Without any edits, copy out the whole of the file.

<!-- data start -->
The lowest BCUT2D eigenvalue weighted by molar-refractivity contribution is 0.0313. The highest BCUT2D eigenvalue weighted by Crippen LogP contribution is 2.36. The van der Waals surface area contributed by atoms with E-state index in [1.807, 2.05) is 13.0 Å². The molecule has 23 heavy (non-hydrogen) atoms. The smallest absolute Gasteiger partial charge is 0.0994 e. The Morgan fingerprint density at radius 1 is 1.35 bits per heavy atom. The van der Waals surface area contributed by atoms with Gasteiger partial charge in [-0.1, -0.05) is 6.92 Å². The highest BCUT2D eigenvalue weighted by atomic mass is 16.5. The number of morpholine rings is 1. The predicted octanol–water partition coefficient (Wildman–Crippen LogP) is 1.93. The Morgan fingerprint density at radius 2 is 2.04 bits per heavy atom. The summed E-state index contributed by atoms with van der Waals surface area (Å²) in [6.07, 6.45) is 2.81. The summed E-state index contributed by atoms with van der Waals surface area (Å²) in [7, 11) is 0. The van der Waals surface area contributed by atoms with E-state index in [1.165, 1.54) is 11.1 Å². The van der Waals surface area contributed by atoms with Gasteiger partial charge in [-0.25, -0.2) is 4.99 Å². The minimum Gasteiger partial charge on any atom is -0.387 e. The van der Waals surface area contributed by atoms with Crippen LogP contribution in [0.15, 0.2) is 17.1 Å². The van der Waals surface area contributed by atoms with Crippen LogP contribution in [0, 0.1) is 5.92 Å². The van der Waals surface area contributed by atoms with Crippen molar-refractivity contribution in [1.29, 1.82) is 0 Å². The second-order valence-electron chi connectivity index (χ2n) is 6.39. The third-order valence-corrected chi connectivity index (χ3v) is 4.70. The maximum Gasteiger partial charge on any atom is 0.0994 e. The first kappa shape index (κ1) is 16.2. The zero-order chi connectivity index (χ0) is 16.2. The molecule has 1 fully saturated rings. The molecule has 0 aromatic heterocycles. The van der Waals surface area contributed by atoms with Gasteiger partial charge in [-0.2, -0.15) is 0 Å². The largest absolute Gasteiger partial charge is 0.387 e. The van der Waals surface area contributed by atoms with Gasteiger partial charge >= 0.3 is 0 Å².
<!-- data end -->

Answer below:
The lowest BCUT2D eigenvalue weighted by molar-refractivity contribution is 0.0313. The highest BCUT2D eigenvalue weighted by Crippen LogP contribution is 2.36. The van der Waals surface area contributed by atoms with E-state index in [1.807, 2.05) is 13.0 Å². The molecule has 23 heavy (non-hydrogen) atoms. The smallest absolute Gasteiger partial charge is 0.0994 e. The Morgan fingerprint density at radius 1 is 1.35 bits per heavy atom. The van der Waals surface area contributed by atoms with Gasteiger partial charge in [-0.1, -0.05) is 6.92 Å². The highest BCUT2D eigenvalue weighted by atomic mass is 16.5. The number of morpholine rings is 1. The predicted octanol–water partition coefficient (Wildman–Crippen LogP) is 1.93. The Morgan fingerprint density at radius 2 is 2.04 bits per heavy atom. The summed E-state index contributed by atoms with van der Waals surface area (Å²) in [6.07, 6.45) is 2.81. The summed E-state index contributed by atoms with van der Waals surface area (Å²) in [7, 11) is 0. The van der Waals surface area contributed by atoms with E-state index in [1.165, 1.54) is 11.1 Å². The van der Waals surface area contributed by atoms with Gasteiger partial charge in [-0.25, -0.2) is 4.99 Å². The minimum Gasteiger partial charge on any atom is -0.387 e. The van der Waals surface area contributed by atoms with Crippen LogP contribution in [0.15, 0.2) is 17.1 Å². The van der Waals surface area contributed by atoms with Crippen LogP contribution in [0, 0.1) is 5.92 Å². The van der Waals surface area contributed by atoms with Crippen molar-refractivity contribution in [1.29, 1.82) is 0 Å². The second-order valence-electron chi connectivity index (χ2n) is 6.39. The third-order valence-corrected chi connectivity index (χ3v) is 4.70. The maximum Gasteiger partial charge on any atom is 0.0994 e. The first kappa shape index (κ1) is 16.2. The zero-order chi connectivity index (χ0) is 16.2. The molecule has 1 fully saturated rings. The molecule has 0 aromatic heterocycles. The van der Waals surface area contributed by atoms with Gasteiger partial charge in [-0.2, -0.15) is 0 Å². The largest absolute Gasteiger partial charge is 0.387 e. The van der Waals surface area contributed by atoms with Gasteiger partial charge >= 0.3 is 0 Å².